|A balloon or two||Some different coins, nuts etc|
Put a smooth coin, like a 1p, into the empty balloon, then inflate the balloon.
Swirl the coin around faster and faster, what happens to it?
Now try the same thing with a coin with rough milled edges like a 5p.
Try different objects like steel nuts, or other small rough (but not sharp) objects, and see how the sound changes.
You should find that you can get the objects to roll around inside the balloon, almost horizontally.
If the object is rough it will make a noise as it rolls, the faster it goes and the more bumps there are on it the higher the pitch, and the bigger the bumps the louder it is.
As you get the coin moving it starts to travel in a circle, naturally it would move in a straight line, so the balloon must be pushing it inwards. Because of its shape if the balloon is pushing inwards it must also be pushing upwards, so the coin moves up until this upward force is balanced by gravity. If you spin it faster it will climb higher.
|For the coin to travel in a circle there must be an inward centripetal force.||This force must be pushing upwards as well because of the balloon's shape, so the coin is pushed up.|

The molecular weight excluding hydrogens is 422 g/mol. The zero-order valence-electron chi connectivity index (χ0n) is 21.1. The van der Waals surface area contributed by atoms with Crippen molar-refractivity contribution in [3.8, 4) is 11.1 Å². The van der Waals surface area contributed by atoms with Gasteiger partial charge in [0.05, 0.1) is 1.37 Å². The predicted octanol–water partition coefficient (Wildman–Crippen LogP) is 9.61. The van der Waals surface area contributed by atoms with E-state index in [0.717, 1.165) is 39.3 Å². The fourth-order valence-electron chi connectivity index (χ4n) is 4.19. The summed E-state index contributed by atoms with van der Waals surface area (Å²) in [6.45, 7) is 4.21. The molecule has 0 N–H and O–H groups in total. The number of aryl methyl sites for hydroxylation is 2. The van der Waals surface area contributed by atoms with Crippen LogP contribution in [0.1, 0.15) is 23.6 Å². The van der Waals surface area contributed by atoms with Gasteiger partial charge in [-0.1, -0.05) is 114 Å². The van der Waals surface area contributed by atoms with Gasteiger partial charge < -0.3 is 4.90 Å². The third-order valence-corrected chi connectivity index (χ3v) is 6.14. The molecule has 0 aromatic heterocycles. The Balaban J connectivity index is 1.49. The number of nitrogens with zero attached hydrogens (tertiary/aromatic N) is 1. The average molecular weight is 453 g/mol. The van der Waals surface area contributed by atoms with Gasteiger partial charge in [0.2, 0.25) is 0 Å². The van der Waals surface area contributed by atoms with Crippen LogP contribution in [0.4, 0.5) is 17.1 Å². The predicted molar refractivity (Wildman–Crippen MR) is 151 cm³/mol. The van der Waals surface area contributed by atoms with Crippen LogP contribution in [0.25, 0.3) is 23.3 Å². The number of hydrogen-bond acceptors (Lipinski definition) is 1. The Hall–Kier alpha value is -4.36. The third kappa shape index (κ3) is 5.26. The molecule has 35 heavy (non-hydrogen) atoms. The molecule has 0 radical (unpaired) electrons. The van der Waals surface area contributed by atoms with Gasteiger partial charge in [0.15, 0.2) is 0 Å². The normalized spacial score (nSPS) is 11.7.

What makes the strange noise?
The coin is whirling around very quickly. If it has a smooth edge it will just do that roll around, but if the coin or nut is rough it will bounce up and down as it rolls. As it does this it bounces the balloon's surface up and down.
|A smooth coin rolls smoothly.|
|A coin with a milled edge bounces up and down rapidly|
|A nut bounces less quickly but much more.|
This vibration in the surface of the balloon is very efficiently transferred into the air by the balloon, a bit like small vibrations in a violin string being transferred to the air by the violin body.
The faster you whirl the object the faster the vibration and so the higher the pitch. If you use something with fewer sides like a coin the vibration is naturally slower so the pitch is lower, but the vibration is bigger so the sound is much louder.